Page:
Routinely, QDRO fees in divorce should be split 50/50 between the spouses for a QDRO to be drafted. Property division during divorce can get problematic, which makes a QDRO essential for splitting a retirement plan.
But how does a QDRO come about in a divorce?
Read on as this article spells out how a QDRO comes about in a divorce and how the fee is paid.
Who Pays the QDRO Fees in Divorce?
Both spouses should split the fees equally, and each should pay one-half of the QDRO fees to the financial consulting firm that prepares the QDRO. These fees are paid directly to the contracted firm.
In some cases, plan documents could require that the plan participant (employee spouse) or the alternate payee, or both parties, pay a separate internal QDRO fee. Typically, this fee is deducted from the amount received by each party.
What Is a QDRO?
QDRO is a decree by the court directing the apportioning of a retirement plan to another party, typically a partner or dependant, during a divorce. It is short for qualified domestic relations order. A legal separation or divorce often involves the splitting of marital property. Such division doesn’t always apply to retirement plans, which necessitates the use of a QDRO.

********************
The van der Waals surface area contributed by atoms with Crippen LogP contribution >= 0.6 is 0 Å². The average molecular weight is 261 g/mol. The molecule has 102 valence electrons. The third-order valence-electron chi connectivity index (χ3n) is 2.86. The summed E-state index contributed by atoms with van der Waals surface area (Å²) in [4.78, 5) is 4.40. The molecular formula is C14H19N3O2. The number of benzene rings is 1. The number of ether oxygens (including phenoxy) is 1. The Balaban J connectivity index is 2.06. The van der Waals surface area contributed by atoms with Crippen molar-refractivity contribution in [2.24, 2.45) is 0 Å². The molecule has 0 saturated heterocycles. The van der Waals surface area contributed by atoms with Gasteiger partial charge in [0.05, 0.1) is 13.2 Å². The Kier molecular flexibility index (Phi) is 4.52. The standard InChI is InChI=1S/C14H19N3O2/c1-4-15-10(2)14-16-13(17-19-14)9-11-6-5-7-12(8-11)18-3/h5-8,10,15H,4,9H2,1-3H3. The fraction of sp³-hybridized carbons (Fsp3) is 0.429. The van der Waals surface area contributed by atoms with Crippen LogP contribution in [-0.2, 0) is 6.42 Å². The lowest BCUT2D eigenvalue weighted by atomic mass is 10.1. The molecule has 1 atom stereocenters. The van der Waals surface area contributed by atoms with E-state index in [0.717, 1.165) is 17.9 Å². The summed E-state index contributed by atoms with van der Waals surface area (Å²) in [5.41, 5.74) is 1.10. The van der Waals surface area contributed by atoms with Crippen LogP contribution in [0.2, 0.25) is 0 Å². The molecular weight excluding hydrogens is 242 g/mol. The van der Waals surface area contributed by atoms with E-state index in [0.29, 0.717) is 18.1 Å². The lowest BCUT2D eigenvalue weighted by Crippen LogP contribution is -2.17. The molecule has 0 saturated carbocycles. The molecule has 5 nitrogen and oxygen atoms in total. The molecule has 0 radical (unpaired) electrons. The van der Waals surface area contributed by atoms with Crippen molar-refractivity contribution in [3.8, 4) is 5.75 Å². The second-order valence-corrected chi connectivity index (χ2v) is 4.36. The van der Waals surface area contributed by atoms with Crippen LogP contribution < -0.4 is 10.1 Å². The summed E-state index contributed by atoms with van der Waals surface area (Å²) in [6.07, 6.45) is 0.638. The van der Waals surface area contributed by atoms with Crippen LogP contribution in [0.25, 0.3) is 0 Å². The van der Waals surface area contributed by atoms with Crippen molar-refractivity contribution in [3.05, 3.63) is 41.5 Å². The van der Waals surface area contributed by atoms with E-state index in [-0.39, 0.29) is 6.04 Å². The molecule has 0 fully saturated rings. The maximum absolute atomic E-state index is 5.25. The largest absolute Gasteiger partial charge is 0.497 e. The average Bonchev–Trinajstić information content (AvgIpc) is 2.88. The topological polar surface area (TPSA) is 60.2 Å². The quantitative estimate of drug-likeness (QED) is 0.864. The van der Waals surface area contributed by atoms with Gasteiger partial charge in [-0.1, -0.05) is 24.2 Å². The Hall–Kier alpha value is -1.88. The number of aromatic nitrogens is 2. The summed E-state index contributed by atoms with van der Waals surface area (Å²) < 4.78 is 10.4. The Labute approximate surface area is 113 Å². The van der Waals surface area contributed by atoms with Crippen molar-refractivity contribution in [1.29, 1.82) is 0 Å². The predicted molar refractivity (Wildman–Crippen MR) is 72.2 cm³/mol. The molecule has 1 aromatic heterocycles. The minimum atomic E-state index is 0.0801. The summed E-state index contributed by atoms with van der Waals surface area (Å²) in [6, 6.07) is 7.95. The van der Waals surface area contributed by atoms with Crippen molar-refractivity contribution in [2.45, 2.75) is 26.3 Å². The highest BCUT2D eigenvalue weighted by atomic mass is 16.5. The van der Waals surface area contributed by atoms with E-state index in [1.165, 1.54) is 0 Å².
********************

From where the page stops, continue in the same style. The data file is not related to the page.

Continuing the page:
The administrator of a plan can’t split the funds of the participant to pay their former spouse without the QDRO. This decree is particularly essential if the retirement plan (we shall refer to it as a plan onwards in this article) is a 403(b) or a qualified plan, such as a 401(k).
– How Much Does a QDRO Cost?
There is no definite answer to this question. The QDRO cost depends on the party that drafts it. The beneficiary can reach out to a divorce lawyer or attorney to draft the QDRO for the transfer of funds from the plan.
Plan administrators could also have standardized forms for the QDROs, which make the process easier and less costly. Depending on whether QDRO attorney fees are included, it could cost you a couple of hundred dollars to several thousand dollars to draft a QDRO.